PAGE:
« AnteriorContinuar »
going beyond the seas for a little while, but would return to them again if the Great Spirit permitted him to live. He begged of them to drink no more fire-water, and forbade his own people to sell them brandy and rum; he put them in the ways of honest trade and husbandry; he obtained from them a promise that they would live at peace and amity with each other and with the Christians. The new city engaged his daily thoughts; he felt some comfort in seeing it steadily rising from the ground; and as the news from Europe darkened, he was more and more anxious that Philadelphia might become a haven of safety in the coming storm.
The brig Endeavour being now ready to leave the Delaware, he named a mixed commission to conduct the affairs of government in his absence. Thomas Loyd was named president; Colonel Markham (who was to return immediately) secretary; assisted by Thomas Holme, James Claypole, Robert Turner and two or three others. Going on board, Penn addressed to Thomas Loyd and the rest a parting letter, in which he thus apostrophised the city of his heart:—
'And thou, Philadelphia, the virgin settlement of this province, named before thou wert born, what love, what care, what service, and what travail, has there been to bring thee forth and preserve thee from such as would abuse and defile thee! My soul prays to God for thee, that thou mayest stand in the day of trial, that thy children may be blessed of the Lord, and thy people saved by His power!'
AT HOME (1684-85).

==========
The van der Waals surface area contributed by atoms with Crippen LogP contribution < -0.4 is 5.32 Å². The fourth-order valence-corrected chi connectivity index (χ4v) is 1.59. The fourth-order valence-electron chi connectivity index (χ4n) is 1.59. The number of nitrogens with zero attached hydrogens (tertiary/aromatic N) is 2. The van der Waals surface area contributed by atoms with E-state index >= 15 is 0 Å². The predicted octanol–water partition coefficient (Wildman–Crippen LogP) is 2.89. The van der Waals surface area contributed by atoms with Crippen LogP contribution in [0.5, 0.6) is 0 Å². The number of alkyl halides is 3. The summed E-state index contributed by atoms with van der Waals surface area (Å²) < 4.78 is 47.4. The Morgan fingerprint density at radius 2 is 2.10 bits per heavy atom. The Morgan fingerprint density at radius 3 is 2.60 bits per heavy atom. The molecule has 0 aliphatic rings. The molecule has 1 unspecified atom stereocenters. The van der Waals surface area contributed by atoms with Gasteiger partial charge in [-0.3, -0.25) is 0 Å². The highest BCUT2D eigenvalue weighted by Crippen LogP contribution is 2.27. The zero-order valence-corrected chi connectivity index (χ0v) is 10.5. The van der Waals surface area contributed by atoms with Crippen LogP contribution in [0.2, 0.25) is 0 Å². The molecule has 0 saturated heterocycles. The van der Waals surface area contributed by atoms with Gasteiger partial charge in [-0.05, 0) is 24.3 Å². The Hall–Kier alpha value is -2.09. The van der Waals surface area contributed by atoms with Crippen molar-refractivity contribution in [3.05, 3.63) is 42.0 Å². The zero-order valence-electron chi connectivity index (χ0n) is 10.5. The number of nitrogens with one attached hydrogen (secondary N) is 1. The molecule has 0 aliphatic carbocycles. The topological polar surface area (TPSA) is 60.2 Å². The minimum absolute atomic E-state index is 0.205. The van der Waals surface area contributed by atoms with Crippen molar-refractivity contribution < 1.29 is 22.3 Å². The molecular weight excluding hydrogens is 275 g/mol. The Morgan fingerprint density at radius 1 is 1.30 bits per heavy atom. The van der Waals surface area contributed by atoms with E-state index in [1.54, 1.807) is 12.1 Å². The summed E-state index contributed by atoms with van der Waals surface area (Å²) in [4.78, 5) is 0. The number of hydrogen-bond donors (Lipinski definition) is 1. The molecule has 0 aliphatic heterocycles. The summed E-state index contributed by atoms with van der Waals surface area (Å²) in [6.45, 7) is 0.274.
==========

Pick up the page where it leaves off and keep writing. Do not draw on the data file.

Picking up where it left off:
When Guli Penn fell sick, she wrote to ask her old friend Ellwood to ride over and direct her husband's business. Ellwood lived not far from Worminghurst, and would have come to her at once, but for a trouble of his own. A book of his, which had been circulating in the neighbourhood by the means of William Ayrs, a barber and apothecary, had got into the hands of Sir Benjamin Tichborne, a stupid justice of the peace, who thought it dangerous to the King. Sir Benjamin summoned Ayrs before the county bench; on which the barber ran to Ellwood's house to let him know. Ellwood was seeing Ayrs and giving him his word that on the day of hearing he would go before the magistrates and own his book, when Guli's messenger arrived. What could he do in this new stress? He could not leave the barber to his fate; yet if he stayed to answer at the petty session, Guli Penn might die before he reached her house. There was a middle course. He might go round to Tichborne park, and take the blame upon himself. Leaping to horse, he rode to Tichborne, where he found Sir Benjamin and a brother-justice, Thomas Fotherly, and told them who he was and why he had come to own his book. They heard him in a sullen mood, and were about to have him seized, when it occurred to them to ask him why he had come before the day appointed for his case. Ellwood showed them Guli's note. 'While I thus delivered myself/ he writes, 'I observed a sensible alteration in the justice, and when I had done speaking, he said he Avas very sorry for Madame Penn's illness (of whose virtues and worth he spoke very highly, but not more highly than was her due). Then he told me that for her sake he would do what he could to further my suit; but he added, "I can assure you the matter which will be laid to your charge is of greater importance than you think."' On Ellwood pledging his word to appear when called upon, he was allowed to leave; he got to Worminghurst that day; and 'Madame Penn' improved so fast, that when her husband landed at Shoreham from his ship, she was able to go down and meet him at that Sussex port.